Capital Asset Pricing Model (CAP-M)

The Capital Asset Pricing model is another method of determining the appropriate discount rate in business valuations. The CAP-M method originated from the Nobel Prize winning studies of Harry Markowitz, James Tobin and William Sharpe. Like the Ibbotson Build-Up method, the CAP-M method derives the discount rate by adding a risk premium to the risk-free rate. In this instance, however, the risk premium is derived by multiplying the equity risk premium times “beta,” which is a measure of stock price volatility. Beta is published by various sources (including Ibbotson Associates, which was used in this valuation) for particular industries and companies. Beta is associated with the systematic risks of an investment.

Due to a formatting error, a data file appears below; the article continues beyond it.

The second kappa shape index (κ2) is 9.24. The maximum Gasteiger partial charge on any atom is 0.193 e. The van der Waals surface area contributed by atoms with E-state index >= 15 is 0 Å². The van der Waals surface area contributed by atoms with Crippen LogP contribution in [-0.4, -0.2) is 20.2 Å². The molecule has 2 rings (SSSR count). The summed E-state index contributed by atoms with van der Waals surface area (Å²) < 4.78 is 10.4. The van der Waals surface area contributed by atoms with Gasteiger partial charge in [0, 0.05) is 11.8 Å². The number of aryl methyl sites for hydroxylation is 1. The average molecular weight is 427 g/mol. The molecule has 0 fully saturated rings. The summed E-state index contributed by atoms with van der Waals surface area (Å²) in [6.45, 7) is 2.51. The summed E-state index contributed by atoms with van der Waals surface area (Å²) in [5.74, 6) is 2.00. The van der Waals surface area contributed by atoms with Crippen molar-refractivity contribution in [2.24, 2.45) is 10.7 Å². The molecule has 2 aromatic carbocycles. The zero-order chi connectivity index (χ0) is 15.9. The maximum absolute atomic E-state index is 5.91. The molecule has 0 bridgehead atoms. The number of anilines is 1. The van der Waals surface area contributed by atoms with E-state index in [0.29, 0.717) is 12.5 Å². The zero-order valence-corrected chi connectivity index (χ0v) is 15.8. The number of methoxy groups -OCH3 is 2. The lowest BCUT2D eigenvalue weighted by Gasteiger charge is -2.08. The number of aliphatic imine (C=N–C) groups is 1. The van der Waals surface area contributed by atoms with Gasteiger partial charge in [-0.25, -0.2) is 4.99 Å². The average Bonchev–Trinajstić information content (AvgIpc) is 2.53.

One of the criticisms of the CAP-M method is that beta is derived from the volatility of prices of publicly-traded companies, which are likely to differ from private companies in their capital structures, diversification of products and markets, access to credit markets, size, management depth, and many other respects. Where private companies can be shown to be sufficiently similar to public companies, however, the CAP-M model may be appropriate.

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